Monday, July 23, 2012

Let's talk about sex, baby

Sex.  You can’t think of San Francisco and not have some association to sex, to free love, kink, queer cultured woman-positive, dirty, messy, it’s complicated, involving two, three, four, ten, twenty people. 

San Francisco is considered the gay homeland, but beyond that, it’s the home of progressive sex.  It birthed the Lusty Lady, the only worker-owned strip club in North America, and is home to Good Vibrations, one of the first female- and queer-positive sex shops.  It boast Wicked Grounds, a kinky coffee shop, and the Center for Sex and Culture.  It has one of the biggest pride parades in the world, and was the epicenter of “free love” in the 1960s, where piles of hippies would crash together in the park, exchanging words and body fluids.   

SF Pride 2012 - bikes and gayness - two things San Franciscans love! 
San Francisco is also one of the most “open” places I’ve been.  Almost everyone I know who is in a relationship is in an open relationship.  In other words, most of the people I know (myself included – more in part two) are delightfully promiscuous sluts (I use this term with the most endearment, applied to all genders and orientations).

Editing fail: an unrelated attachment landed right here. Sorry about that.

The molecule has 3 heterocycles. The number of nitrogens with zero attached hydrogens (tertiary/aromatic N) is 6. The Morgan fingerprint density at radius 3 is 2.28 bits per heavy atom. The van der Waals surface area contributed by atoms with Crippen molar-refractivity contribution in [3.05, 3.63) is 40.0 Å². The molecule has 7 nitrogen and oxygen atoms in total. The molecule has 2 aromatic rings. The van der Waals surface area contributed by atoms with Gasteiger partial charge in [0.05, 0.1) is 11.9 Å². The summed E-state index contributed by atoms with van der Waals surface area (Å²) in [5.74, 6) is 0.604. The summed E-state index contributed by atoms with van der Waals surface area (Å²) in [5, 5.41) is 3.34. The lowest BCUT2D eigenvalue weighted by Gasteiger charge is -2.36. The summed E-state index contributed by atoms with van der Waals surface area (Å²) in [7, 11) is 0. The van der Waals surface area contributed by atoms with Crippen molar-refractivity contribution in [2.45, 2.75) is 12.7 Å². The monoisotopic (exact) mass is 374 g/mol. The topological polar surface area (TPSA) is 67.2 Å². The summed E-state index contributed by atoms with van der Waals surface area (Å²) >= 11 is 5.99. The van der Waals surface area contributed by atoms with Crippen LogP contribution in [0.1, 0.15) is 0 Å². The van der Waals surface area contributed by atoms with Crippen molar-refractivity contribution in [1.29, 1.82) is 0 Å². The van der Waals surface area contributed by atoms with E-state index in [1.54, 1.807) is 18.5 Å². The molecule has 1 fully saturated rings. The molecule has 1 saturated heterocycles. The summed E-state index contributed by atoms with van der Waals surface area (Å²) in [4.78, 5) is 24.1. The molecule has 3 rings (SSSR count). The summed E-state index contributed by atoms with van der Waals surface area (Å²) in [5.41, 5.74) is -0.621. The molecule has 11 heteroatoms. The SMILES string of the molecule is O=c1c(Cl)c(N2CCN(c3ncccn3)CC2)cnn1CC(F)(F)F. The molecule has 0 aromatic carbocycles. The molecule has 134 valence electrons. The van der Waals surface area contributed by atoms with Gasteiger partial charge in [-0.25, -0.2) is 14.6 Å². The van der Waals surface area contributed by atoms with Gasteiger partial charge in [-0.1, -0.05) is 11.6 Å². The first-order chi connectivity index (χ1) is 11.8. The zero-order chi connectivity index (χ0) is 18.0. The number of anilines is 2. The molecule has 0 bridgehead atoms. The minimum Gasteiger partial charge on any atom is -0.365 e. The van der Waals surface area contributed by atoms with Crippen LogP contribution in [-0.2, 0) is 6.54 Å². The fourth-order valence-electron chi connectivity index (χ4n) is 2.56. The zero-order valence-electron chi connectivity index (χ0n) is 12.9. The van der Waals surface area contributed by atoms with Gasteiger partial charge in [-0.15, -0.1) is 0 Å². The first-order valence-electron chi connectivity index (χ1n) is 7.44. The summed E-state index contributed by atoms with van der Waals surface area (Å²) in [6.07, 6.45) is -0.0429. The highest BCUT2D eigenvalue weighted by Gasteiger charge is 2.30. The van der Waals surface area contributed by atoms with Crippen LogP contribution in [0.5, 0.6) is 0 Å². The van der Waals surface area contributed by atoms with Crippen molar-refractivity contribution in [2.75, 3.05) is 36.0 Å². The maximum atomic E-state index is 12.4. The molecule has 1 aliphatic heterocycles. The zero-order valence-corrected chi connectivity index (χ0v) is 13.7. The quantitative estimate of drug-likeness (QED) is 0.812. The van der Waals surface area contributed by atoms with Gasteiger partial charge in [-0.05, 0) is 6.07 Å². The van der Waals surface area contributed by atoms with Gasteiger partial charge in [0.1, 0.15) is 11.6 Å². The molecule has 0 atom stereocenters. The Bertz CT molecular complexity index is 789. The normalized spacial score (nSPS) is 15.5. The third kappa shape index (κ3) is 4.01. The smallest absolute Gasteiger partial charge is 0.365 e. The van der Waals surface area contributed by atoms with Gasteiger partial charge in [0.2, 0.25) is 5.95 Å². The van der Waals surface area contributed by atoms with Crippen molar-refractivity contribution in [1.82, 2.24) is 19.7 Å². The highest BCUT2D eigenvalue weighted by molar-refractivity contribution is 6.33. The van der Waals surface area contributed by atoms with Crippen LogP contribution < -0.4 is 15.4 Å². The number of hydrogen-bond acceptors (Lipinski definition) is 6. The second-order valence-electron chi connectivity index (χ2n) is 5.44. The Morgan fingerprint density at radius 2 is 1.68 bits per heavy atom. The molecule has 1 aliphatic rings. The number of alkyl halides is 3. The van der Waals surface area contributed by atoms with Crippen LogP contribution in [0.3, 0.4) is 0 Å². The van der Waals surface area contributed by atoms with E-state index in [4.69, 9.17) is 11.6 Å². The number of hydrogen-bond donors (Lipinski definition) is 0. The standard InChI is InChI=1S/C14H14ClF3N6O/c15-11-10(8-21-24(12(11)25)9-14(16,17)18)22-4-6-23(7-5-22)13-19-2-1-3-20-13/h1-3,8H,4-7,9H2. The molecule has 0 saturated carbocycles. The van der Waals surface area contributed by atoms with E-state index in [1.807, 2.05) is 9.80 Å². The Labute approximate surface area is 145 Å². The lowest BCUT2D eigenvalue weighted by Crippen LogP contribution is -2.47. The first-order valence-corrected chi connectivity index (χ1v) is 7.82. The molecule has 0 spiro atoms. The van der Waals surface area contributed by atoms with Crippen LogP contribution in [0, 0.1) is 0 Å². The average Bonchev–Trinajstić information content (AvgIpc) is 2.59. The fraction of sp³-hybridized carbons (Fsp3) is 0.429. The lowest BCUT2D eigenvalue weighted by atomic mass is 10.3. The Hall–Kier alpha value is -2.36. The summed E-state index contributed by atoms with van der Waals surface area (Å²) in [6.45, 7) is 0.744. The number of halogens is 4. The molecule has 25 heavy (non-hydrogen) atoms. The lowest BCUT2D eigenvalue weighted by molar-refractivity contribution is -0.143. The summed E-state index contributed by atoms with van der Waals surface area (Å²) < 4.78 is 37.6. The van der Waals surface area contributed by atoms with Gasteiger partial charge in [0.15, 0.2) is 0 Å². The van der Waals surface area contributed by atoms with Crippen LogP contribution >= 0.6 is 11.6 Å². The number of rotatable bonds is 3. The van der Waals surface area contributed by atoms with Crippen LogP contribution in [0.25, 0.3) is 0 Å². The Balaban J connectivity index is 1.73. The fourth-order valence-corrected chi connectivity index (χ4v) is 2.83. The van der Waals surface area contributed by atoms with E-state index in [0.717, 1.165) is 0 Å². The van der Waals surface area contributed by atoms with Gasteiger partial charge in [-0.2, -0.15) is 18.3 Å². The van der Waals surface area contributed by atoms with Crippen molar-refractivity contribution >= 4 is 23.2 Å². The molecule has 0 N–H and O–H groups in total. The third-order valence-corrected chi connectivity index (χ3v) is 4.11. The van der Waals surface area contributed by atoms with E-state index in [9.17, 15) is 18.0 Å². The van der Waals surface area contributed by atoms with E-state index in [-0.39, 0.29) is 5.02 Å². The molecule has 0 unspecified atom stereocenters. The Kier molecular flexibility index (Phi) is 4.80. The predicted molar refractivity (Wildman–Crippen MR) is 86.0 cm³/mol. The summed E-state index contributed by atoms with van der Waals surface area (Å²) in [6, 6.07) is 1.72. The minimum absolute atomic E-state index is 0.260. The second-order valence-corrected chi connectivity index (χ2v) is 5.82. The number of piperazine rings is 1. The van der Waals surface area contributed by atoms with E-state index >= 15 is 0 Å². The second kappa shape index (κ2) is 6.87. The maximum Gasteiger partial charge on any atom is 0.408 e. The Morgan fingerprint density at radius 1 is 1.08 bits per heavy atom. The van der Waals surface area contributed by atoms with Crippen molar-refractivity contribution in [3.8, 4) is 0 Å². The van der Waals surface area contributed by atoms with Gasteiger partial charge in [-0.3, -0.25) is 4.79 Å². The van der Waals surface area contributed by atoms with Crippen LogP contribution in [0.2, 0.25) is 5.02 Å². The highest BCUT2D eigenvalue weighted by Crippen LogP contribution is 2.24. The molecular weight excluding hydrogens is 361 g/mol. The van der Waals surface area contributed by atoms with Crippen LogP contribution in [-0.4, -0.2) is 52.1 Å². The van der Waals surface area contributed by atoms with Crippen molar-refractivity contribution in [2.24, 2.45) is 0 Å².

But really, the LGBTQ community was, is, and continues to be San Francisco’s sexuality hub.  In particularly, this meant that this city felt the AIDS crisis acutely in the ‘80s, and older generations of primarily gay men still remember this sad period of San Francisco’s history, which killed thousands of the city’s young men (at one point, 50% of gay men in San Francisco were infected).  However, the gay and lesbian community rose up and turned the tragedy into a brave political battle against bigotry and for care and comfort of those infected, turning tragedy into hope.  An excellent documentary was made on this, called “We Were Here”.  You can watch the trailer  or stream it online for $5.  As a current San Franciscan, I was glad to be educated about this dark but important part of San Francisco’s history.

Your friendly neighbourhood leather-fans at the Folsom Street Fair
Gay, queer, kink, gender-fluidity and sex of all forms continues to be a big part of the culture.  Tourists in the Castro gawk at naked men reading the sunday paper on a public bench while locals and visitors alike immerse themselves in BDSM, leather and rubber annually at the Folsom Street Fair and related events.

The sexuality of this city took me completely unawares.  In my next post, I’ll share how I’ve had my own personal journey into love, lust and lasciviousness.